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China's foreign minister met with Secretary of State Blinken

AYESHA RASCOE, HOST:

There's been lots of news out of and about China over the past few days. The country's just retired premier suddenly died. A missing defense minister is now officially dismissed. China's foreign minister was in Washington to try to mend ties with the U.S. And there is trouble in the South China Sea. NPR's Emily Feng joins us now for the latest. Thanks for being with us.

EMILY FENG, BYLINE: Hey, Ayesha.

RASCOE: So let's start with China's foreign minister. He just wrapped up a three-day trip to the U.S. this weekend. Was it a productive trip? What was he able to accomplish?

FENG: It seems like it. You know, there's been a lot of contact between the U.S. and China right now. China's foreign minister is in the U.S. for the first time in five years. His name is Wang Yi. And he met for seven hours with Secretary of State Antony Blinken and then, by the White House, met President Biden. And so it's widely expected that the Chinese leader, Xi Jinping, will also meet Biden next month at the APEC Forum in California. Top of mind this week during talks has been Taiwan. This is the self-ruled island that China claims as its own. And Wang Yi, China's foreign minister, listed Taiwan potentially declaring independence as China's No. 1 challenge when it comes to U.S.-China relations.

But it has been striking this week just seeing how Chinese state posturing on the U.S. has been much more positive the last few months. They've really been stressing the absolute need for stability with the U.S. and the desire to work with the U.S., and that's perhaps in part because China is seeing a lot of turbulence in its economy and also political upheaval. They've suddenly had this unexplained removal of two ministers, a number of top military staff and then, this week, the death of a former premier.

RASCOE: So who was this premier who just died?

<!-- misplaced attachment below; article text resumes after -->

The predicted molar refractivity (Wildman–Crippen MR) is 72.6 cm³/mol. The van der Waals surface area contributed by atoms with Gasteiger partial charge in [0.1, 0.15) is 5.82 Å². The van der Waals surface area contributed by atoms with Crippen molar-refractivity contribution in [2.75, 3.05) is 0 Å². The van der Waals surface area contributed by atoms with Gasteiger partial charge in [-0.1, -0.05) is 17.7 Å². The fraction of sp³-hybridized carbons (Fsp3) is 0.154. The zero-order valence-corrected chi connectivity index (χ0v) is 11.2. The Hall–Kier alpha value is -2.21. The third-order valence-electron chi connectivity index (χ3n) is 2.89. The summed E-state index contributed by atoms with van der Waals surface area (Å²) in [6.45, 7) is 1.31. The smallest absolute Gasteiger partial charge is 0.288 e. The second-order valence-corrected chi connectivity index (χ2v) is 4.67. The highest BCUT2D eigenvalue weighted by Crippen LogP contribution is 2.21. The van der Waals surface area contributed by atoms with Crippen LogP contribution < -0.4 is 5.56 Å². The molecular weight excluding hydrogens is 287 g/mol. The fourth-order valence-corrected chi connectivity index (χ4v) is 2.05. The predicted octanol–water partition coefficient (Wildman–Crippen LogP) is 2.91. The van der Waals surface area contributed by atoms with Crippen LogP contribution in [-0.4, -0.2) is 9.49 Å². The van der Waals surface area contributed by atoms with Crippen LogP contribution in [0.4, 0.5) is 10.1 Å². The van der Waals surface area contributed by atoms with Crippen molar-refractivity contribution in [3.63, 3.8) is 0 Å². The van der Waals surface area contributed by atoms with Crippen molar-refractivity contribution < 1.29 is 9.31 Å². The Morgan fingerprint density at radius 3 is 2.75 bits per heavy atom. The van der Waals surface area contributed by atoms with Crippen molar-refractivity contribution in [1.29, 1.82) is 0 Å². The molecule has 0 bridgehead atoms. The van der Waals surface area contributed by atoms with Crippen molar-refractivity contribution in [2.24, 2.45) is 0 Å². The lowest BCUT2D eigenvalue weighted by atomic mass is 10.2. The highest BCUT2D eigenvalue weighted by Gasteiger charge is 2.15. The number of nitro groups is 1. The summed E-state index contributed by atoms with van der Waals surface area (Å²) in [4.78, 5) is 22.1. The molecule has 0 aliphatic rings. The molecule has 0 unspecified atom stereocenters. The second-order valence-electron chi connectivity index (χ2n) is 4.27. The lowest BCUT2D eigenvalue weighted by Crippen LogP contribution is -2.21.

FENG: His name was Li Keqiang, and he had just stepped down as the country's No. 2 official in March. He'd been a pretty bland premier, to be honest, for the last decade. But China is still in shock because Li Keqiang was only 68 years old when he died of a heart attack in Shanghai. And his death has opened up this window for people to criticize Xi Jinping. The song "A Pity It Wasn't You" has been shared on social media sites a lot, and there is a long line of mourners in Li's birthplace - although videos of those lines are being censored. And his death comes at a really bad time for China. They're suffering from a stagnant economy and still rocky relations with the U.S.

RASCOE: So all of this is happening as two top ministers were dismissed with no explanation, as well.

FENG: They're missing two ministers. The former foreign minister Qin Gang went missing in June. Then China's defense minister Li Shangfu went missing at the end of August. This week, Li, the defense minister - he was officially removed from his job, and Qin was stripped of his last state title, as well. We don't have an explanation for why, but all this signals some trouble at the top and also just how little clarity we have on what actually goes on these days in Chinese elite politics. And this is a bit of a problem because today, Beijing is actually hosting this annual defense forum called the Xiangshan Forum. The U.S., other countries - they're sending their defense officials to attend, but there's no Chinese defense minister to receive them because Li has not had a replacement yet.

RASCOE: So what can you tell us about what's happening in the South China Sea?

FENG: Right. There's that going on. Well, last week, the Philippines released this video showing two minor collisions in the South China Sea, specifically around disputed waters near what's called the Second Thomas Shoal. That's where the Philippines sunk a World War II ship there, and they've permanently stationed their soldiers on the ship to maintain a territorial claim against China's. And last week, it accused China of blocking resupply boats and then causing a small crash with those boats when they were trying to deliver food and supplies to the Filipino sailors. Now, from what I understand, the Philippines have been able to get food in since, but they haven't been able to ship in construction supplies to maintain that station. And tensions got tense enough around this shoal in the South China Sea that Biden actually weighed in last Thursday and said the U.S. would defend the Philippines if China attacked it.

RASCOE: That's NPR's Emily Feng. Emily, thank you so much.

FENG: Thanks, Ayesha. Transcript provided by NPR, Copyright NPR.

NPR transcripts are created on a rush deadline by an NPR contractor. This text may not be in its final form and may be updated or revised in the future. Accuracy and availability may vary. The authoritative record of NPR’s programming is the audio record.

Ayesha Rascoe is a White House correspondent for NPR. She is currently covering her third presidential administration. Rascoe's White House coverage has included a number of high profile foreign trips, including President Trump's 2019 summit with North Korean leader Kim Jong Un in Hanoi, Vietnam, and President Obama's final NATO summit in Warsaw, Poland in 2016. As a part of the White House team, she's also a regular on the NPR Politics Podcast.
Emily Feng is NPR's Beijing correspondent.